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Australian mother charged after baby survives five days in drain

An Australian mother was Monday charged with attempted murder after her newborn baby was found crying at the bottom of a roadside drain in Sydney, where police believe he survived for five days.



Sydney: An Australian mother was Monday charged with attempted murder after her newborn baby was found crying at the bottom of a roadside drain in Sydney, where police believe he survived for five days.

Passing cyclists heard wailing coming from the 2.5 metre (8.2 feet) deep drain on a bike path along a western Sydney highway early Sunday morning.

After several people lifted a heavy concrete slab, the baby boy -- wrapped in a striped hospital blanket with his umbilical cord cut and clamped -- was found at the bottom.

A 30-year-old woman was charged with attempted murder after police spent several hours searching hospital records and knocking on doors. She was remanded in custody, reportedly viewed as a flight risk as her parents and siblings live in Samoa.

Police revealed the boy had been in the dirty drain since last Tuesday, likely pushed through a small gap before plunging to the bottom.

"A woman has been charged with attempted murder after a newborn baby was found in a drain in Sydney`s west on Sunday," police said in a statement.

"Police will allege the baby, believed to have been born on Monday, was placed into the drain on Tuesday, November 18."

Court documents claim the woman admitted to police she dumped her baby in the drain, knowing it could kill him, the Sydney Morning Herald reported, adding that the woman had been verbally abused by members of the public on her way into court.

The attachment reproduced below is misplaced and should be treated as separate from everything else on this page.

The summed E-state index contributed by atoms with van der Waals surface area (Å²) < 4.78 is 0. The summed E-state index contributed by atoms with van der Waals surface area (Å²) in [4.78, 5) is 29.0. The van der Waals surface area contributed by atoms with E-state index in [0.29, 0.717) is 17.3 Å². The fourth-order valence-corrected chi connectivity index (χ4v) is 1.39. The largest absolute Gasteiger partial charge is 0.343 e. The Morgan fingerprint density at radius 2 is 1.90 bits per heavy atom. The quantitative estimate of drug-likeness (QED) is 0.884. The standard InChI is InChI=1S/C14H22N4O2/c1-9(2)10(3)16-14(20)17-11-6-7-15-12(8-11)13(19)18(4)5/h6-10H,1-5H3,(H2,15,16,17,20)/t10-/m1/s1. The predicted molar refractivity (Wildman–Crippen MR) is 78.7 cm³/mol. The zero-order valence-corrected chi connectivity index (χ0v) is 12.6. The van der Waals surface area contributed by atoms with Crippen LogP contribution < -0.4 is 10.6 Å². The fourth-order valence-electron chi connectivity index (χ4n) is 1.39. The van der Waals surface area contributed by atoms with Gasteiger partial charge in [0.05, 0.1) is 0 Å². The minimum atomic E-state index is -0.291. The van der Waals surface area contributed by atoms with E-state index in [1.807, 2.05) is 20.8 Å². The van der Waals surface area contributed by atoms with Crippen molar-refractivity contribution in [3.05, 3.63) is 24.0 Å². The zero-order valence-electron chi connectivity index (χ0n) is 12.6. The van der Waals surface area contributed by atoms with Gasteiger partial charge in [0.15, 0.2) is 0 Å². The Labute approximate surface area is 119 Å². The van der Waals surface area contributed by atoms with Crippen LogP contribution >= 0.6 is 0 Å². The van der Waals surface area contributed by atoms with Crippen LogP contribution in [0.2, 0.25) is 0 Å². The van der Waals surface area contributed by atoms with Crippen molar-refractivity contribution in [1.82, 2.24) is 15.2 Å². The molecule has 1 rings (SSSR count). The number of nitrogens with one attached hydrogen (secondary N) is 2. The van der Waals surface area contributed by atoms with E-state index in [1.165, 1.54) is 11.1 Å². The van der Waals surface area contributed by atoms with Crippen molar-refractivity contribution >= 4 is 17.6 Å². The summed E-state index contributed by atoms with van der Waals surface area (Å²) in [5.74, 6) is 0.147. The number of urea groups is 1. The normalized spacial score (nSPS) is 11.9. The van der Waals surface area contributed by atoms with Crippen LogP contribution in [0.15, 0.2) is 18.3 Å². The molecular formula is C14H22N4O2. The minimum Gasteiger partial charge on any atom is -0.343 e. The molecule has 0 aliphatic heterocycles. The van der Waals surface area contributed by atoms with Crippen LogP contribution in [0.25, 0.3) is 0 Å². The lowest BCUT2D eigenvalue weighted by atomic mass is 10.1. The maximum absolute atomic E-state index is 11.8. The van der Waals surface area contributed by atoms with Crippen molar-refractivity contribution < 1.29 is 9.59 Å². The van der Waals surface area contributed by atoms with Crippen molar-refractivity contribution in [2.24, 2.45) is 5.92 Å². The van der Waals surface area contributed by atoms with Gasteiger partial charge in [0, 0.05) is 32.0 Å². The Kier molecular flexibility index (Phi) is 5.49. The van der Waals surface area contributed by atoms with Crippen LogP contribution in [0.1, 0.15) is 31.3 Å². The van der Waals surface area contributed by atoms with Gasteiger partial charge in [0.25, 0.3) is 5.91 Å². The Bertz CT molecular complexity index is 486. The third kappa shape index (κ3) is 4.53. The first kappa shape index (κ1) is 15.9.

The baby remains in a stable condition in hospital.

"It was disturbing (to see) how the child was placed in the drain," Quakers Hill police Inspector David Lagats told reporters on Sunday.

"We all thought the worst but the baby was still alive." 

Cyclist David Otte, one of those who found the baby while out riding with his daughter, said it was an "intense" experience.

"You couldn`t tell it was a baby. We couldn`t see it but we could hear it. It was distressed," he told Fairfax Radio.

"We were going to get that lid off no matter what it took," he added of the concrete cover.

"You go through life seeing things but you never, ever imagine you`ll see something like this."

Otte added that the baby had plastic around his body, which may have helped save its life during the eight feet drop.

"It had a lot of cushioning and I think that saved the baby."

Police doubt the baby would have survived much longer as temperatures in Sydney`s northwest reached 40 degrees Celsius (104 Fahrenheit) on Sunday. 

"It was already undernourished, and dehydration would have taken affect so we would have had grave fears for the child`s welfare had it been exposed to this weather for the rest of the day," Lagats said.

The baby has been placed in the care of the New South Wales Family and Community Services, and it will be up to the agency to assess what now happens to him.
 

From Zee News

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